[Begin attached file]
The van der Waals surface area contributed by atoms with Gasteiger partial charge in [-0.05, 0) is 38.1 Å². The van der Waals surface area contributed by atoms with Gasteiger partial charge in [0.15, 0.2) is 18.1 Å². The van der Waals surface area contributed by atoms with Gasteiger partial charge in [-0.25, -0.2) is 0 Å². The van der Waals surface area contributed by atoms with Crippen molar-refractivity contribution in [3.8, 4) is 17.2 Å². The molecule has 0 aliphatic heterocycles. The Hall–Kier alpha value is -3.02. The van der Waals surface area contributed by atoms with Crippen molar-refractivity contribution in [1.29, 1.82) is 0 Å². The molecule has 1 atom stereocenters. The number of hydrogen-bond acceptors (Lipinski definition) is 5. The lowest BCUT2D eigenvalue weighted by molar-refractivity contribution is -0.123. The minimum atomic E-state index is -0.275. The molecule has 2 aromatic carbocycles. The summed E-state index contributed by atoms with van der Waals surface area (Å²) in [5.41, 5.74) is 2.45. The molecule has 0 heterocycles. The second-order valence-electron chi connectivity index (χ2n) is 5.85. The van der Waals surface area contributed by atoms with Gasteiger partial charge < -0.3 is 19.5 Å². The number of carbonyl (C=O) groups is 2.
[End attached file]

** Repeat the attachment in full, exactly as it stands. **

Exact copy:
The van der Waals surface area contributed by atoms with Gasteiger partial charge in [-0.05, 0) is 38.1 Å². The van der Waals surface area contributed by atoms with Gasteiger partial charge in [0.15, 0.2) is 18.1 Å². The van der Waals surface area contributed by atoms with Gasteiger partial charge in [-0.25, -0.2) is 0 Å². The van der Waals surface area contributed by atoms with Crippen molar-refractivity contribution in [3.8, 4) is 17.2 Å². The molecule has 0 aliphatic heterocycles. The Hall–Kier alpha value is -3.02. The van der Waals surface area contributed by atoms with Crippen molar-refractivity contribution in [1.29, 1.82) is 0 Å². The molecule has 1 atom stereocenters. The number of hydrogen-bond acceptors (Lipinski definition) is 5. The lowest BCUT2D eigenvalue weighted by molar-refractivity contribution is -0.123. The minimum atomic E-state index is -0.275. The molecule has 2 aromatic carbocycles. The summed E-state index contributed by atoms with van der Waals surface area (Å²) in [5.41, 5.74) is 2.45. The molecule has 0 heterocycles. The second-order valence-electron chi connectivity index (χ2n) is 5.85. The van der Waals surface area contributed by atoms with Gasteiger partial charge < -0.3 is 19.5 Å². The number of carbonyl (C=O) groups is 2.